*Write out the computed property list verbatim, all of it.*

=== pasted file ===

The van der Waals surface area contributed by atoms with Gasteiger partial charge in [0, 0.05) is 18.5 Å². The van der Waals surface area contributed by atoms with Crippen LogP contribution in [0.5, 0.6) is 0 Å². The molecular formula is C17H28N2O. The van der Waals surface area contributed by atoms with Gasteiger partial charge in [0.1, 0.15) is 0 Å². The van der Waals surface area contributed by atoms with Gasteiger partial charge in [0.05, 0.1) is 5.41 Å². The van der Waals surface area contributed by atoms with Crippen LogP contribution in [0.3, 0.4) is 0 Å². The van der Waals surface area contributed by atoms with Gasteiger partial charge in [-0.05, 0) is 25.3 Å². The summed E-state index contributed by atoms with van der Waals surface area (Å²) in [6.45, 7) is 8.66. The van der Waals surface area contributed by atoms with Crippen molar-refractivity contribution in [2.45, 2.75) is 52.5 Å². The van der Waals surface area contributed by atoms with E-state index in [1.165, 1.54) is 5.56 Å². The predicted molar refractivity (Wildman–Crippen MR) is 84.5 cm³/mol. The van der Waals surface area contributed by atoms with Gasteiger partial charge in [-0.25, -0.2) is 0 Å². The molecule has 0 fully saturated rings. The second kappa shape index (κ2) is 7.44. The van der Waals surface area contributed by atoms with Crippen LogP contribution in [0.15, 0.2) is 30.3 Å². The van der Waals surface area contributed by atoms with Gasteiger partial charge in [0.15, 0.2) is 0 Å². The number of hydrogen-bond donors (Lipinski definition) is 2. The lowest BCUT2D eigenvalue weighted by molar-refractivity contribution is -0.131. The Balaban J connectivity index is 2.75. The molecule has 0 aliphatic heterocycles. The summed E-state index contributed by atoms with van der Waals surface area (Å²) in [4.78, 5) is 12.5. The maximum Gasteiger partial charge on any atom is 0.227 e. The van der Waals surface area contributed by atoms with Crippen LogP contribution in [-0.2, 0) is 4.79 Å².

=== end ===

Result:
The van der Waals surface area contributed by atoms with Gasteiger partial charge in [0, 0.05) is 18.5 Å². The van der Waals surface area contributed by atoms with Crippen LogP contribution in [0.5, 0.6) is 0 Å². The molecular formula is C17H28N2O. The van der Waals surface area contributed by atoms with Gasteiger partial charge in [0.1, 0.15) is 0 Å². The van der Waals surface area contributed by atoms with Gasteiger partial charge in [0.05, 0.1) is 5.41 Å². The van der Waals surface area contributed by atoms with Crippen LogP contribution in [0.3, 0.4) is 0 Å². The van der Waals surface area contributed by atoms with Gasteiger partial charge in [-0.05, 0) is 25.3 Å². The summed E-state index contributed by atoms with van der Waals surface area (Å²) in [6.45, 7) is 8.66. The van der Waals surface area contributed by atoms with Crippen molar-refractivity contribution in [2.45, 2.75) is 52.5 Å². The van der Waals surface area contributed by atoms with E-state index in [1.165, 1.54) is 5.56 Å². The predicted molar refractivity (Wildman–Crippen MR) is 84.5 cm³/mol. The van der Waals surface area contributed by atoms with Gasteiger partial charge in [-0.25, -0.2) is 0 Å². The molecule has 0 fully saturated rings. The second kappa shape index (κ2) is 7.44. The van der Waals surface area contributed by atoms with Crippen LogP contribution in [0.15, 0.2) is 30.3 Å². The van der Waals surface area contributed by atoms with Gasteiger partial charge in [0.15, 0.2) is 0 Å². The number of hydrogen-bond donors (Lipinski definition) is 2. The lowest BCUT2D eigenvalue weighted by molar-refractivity contribution is -0.131. The Balaban J connectivity index is 2.75. The molecule has 0 aliphatic heterocycles. The summed E-state index contributed by atoms with van der Waals surface area (Å²) in [4.78, 5) is 12.5. The maximum Gasteiger partial charge on any atom is 0.227 e. The van der Waals surface area contributed by atoms with Crippen LogP contribution in [-0.2, 0) is 4.79 Å².